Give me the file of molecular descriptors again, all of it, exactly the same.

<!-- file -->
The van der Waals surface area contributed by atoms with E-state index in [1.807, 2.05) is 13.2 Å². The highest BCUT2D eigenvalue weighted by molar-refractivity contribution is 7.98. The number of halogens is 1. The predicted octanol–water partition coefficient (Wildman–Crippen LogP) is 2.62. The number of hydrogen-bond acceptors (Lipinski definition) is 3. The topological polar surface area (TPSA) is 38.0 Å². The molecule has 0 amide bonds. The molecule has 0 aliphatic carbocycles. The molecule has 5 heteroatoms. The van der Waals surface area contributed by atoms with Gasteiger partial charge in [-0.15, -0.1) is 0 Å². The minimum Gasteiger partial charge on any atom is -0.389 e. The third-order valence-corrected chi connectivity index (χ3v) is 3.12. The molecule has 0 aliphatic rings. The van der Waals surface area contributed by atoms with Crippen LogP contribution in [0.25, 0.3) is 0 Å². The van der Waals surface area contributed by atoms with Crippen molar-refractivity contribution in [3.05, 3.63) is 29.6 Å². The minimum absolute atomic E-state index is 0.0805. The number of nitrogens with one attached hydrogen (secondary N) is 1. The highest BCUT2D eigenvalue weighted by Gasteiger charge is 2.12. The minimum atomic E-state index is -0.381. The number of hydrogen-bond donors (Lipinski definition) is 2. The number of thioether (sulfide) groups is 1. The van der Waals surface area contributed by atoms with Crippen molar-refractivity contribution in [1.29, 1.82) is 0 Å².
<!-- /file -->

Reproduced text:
The van der Waals surface area contributed by atoms with E-state index in [1.807, 2.05) is 13.2 Å². The highest BCUT2D eigenvalue weighted by molar-refractivity contribution is 7.98. The number of halogens is 1. The predicted octanol–water partition coefficient (Wildman–Crippen LogP) is 2.62. The number of hydrogen-bond acceptors (Lipinski definition) is 3. The topological polar surface area (TPSA) is 38.0 Å². The molecule has 0 amide bonds. The molecule has 0 aliphatic carbocycles. The molecule has 5 heteroatoms. The van der Waals surface area contributed by atoms with Gasteiger partial charge in [-0.15, -0.1) is 0 Å². The minimum Gasteiger partial charge on any atom is -0.389 e. The third-order valence-corrected chi connectivity index (χ3v) is 3.12. The molecule has 0 aliphatic rings. The van der Waals surface area contributed by atoms with Crippen LogP contribution in [0.25, 0.3) is 0 Å². The van der Waals surface area contributed by atoms with Crippen molar-refractivity contribution in [3.05, 3.63) is 29.6 Å². The minimum absolute atomic E-state index is 0.0805. The number of nitrogens with one attached hydrogen (secondary N) is 1. The highest BCUT2D eigenvalue weighted by Gasteiger charge is 2.12. The minimum atomic E-state index is -0.381. The number of hydrogen-bond donors (Lipinski definition) is 2. The number of thioether (sulfide) groups is 1. The van der Waals surface area contributed by atoms with Crippen molar-refractivity contribution in [1.29, 1.82) is 0 Å².